- WATER SHOES: If you will be crossing a creek, I highly suggest packing a pair of water shoes or crocs, even. Getting your feet wet in the summer can mean blisters and foot injuries. Getting your feet wet in the winter can result in frost bite. Bring shoes for quick crossings and bring a little hand towel as well to dry your feet off. Just go for lighter weight material water shoes or crocs since it is an extra piece of gear that you probably won’t use all that often. There is no need to add a whole lot of extra weight to your carry, right?
That pretty much covers hiking clothing and footwear. Take note I didn’t throw out any brand names here. I didn’t want to do that for the sake of keeping this article series free of a bunch of advertisements. Brands are really personal preference and I encourage you to look around. Sometimes the cheaper brands work best but other times they don’t work all that good. It is defiantly good food for thought.
Hiking Gear: Backpack and its Contents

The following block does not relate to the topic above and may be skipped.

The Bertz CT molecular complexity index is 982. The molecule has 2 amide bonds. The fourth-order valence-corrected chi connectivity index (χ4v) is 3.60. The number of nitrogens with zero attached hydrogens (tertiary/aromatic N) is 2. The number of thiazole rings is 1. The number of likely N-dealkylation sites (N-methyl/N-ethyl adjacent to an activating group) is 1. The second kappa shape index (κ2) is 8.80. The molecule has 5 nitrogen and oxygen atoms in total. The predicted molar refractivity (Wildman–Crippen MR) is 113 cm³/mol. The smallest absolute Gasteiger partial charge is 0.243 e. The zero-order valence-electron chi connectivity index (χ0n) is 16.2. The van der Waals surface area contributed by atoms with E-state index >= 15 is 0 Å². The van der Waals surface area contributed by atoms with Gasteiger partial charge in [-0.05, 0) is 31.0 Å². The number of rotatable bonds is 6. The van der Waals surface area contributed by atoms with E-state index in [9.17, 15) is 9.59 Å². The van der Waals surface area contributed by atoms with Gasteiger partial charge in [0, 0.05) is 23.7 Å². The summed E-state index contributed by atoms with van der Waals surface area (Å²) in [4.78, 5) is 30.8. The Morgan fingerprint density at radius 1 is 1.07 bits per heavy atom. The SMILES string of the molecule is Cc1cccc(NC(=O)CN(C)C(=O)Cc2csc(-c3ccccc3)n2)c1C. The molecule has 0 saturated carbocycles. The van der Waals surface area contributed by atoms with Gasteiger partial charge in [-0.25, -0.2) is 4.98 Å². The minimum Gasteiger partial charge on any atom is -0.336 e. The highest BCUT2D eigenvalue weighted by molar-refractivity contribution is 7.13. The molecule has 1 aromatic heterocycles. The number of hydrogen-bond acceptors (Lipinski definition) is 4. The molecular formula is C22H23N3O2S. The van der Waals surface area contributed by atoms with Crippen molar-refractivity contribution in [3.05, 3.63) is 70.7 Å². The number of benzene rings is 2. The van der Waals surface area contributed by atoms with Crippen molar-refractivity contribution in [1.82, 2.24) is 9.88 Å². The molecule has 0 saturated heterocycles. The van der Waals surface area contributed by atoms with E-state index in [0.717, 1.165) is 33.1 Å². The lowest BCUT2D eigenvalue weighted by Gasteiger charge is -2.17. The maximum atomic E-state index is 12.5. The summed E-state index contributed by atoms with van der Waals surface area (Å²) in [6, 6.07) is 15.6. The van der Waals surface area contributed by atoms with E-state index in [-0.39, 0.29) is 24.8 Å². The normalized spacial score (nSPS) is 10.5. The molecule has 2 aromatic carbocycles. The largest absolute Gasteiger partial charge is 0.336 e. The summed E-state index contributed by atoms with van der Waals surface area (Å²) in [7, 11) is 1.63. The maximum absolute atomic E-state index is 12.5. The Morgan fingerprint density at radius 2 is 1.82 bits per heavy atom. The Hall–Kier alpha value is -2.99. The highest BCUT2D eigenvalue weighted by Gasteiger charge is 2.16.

If there is one thing, I can recommend you buy is a really good backpack made specifically for hiking. Depending on your frame, fitness level, hiking level, height, weight and so on – the size of the pack depends on your preferences. I usually go for a 30 to 50-liter backpack for day hiking and a larger liter pack for overnight hiking. The trick with liter-based packs is to not over pack them or it won’t work out well for comfort or injury prevention. You don’t need to take as much with you on a day hike as you might on an overnight hike but you can usually find the right liter pack to act as both day and overnight if you only want one pack. But please, please understand-there is a HUGE difference between hiking backpacks and regular school-like backpacks. They are both not designed to be universal; trust me on that! For me personally, I choose backpacks that have some form of framed support for my back, breath in between my back and the pack and have a waist belt feature.